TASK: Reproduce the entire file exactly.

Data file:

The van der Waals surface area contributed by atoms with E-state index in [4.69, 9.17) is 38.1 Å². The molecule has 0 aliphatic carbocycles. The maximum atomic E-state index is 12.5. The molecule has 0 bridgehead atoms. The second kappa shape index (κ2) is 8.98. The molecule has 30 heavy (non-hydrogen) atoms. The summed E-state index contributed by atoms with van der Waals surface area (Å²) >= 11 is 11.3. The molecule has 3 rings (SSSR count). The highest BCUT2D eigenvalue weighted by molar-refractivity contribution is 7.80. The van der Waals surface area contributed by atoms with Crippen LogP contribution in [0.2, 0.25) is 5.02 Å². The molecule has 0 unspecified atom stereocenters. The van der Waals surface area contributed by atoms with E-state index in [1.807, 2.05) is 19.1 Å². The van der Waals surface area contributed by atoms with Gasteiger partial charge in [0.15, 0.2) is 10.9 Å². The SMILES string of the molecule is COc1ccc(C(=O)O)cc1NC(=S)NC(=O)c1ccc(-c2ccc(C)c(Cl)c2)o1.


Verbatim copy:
The van der Waals surface area contributed by atoms with E-state index in [4.69, 9.17) is 38.1 Å². The molecule has 0 aliphatic carbocycles. The maximum atomic E-state index is 12.5. The molecule has 0 bridgehead atoms. The second kappa shape index (κ2) is 8.98. The molecule has 30 heavy (non-hydrogen) atoms. The summed E-state index contributed by atoms with van der Waals surface area (Å²) >= 11 is 11.3. The molecule has 3 rings (SSSR count). The highest BCUT2D eigenvalue weighted by molar-refractivity contribution is 7.80. The van der Waals surface area contributed by atoms with Crippen LogP contribution in [0.2, 0.25) is 5.02 Å². The molecule has 0 unspecified atom stereocenters. The van der Waals surface area contributed by atoms with E-state index in [1.807, 2.05) is 19.1 Å². The van der Waals surface area contributed by atoms with Gasteiger partial charge in [0.15, 0.2) is 10.9 Å². The SMILES string of the molecule is COc1ccc(C(=O)O)cc1NC(=S)NC(=O)c1ccc(-c2ccc(C)c(Cl)c2)o1.